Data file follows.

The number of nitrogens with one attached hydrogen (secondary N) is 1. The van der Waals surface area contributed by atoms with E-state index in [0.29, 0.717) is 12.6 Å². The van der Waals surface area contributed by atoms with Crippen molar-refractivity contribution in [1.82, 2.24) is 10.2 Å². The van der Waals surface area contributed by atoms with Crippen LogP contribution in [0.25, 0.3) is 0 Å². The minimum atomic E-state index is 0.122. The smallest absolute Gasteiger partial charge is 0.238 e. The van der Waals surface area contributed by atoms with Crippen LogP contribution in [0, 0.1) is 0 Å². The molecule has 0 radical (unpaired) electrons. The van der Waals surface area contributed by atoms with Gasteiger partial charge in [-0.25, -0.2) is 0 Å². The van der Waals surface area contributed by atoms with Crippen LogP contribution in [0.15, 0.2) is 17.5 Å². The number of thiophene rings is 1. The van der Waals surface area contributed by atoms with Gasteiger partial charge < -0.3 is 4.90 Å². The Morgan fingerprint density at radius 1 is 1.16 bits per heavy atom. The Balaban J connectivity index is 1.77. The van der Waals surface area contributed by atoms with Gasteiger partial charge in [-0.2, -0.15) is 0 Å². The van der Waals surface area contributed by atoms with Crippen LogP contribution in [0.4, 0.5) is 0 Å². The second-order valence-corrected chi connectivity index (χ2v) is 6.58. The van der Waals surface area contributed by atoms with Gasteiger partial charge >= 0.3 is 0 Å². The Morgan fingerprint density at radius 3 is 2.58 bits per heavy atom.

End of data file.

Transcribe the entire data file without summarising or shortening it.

The number of nitrogens with one attached hydrogen (secondary N) is 1. The van der Waals surface area contributed by atoms with E-state index in [0.29, 0.717) is 12.6 Å². The van der Waals surface area contributed by atoms with Crippen molar-refractivity contribution in [1.82, 2.24) is 10.2 Å². The van der Waals surface area contributed by atoms with Crippen LogP contribution in [0.25, 0.3) is 0 Å². The minimum atomic E-state index is 0.122. The smallest absolute Gasteiger partial charge is 0.238 e. The van der Waals surface area contributed by atoms with Crippen LogP contribution in [0, 0.1) is 0 Å². The molecule has 0 radical (unpaired) electrons. The van der Waals surface area contributed by atoms with Gasteiger partial charge in [-0.25, -0.2) is 0 Å². The van der Waals surface area contributed by atoms with Crippen LogP contribution in [0.15, 0.2) is 17.5 Å². The number of thiophene rings is 1. The van der Waals surface area contributed by atoms with Gasteiger partial charge < -0.3 is 4.90 Å². The Morgan fingerprint density at radius 1 is 1.16 bits per heavy atom. The Balaban J connectivity index is 1.77. The van der Waals surface area contributed by atoms with Gasteiger partial charge in [-0.2, -0.15) is 0 Å². The van der Waals surface area contributed by atoms with Crippen LogP contribution in [0.4, 0.5) is 0 Å². The second-order valence-corrected chi connectivity index (χ2v) is 6.58. The van der Waals surface area contributed by atoms with Gasteiger partial charge >= 0.3 is 0 Å². The Morgan fingerprint density at radius 3 is 2.58 bits per heavy atom.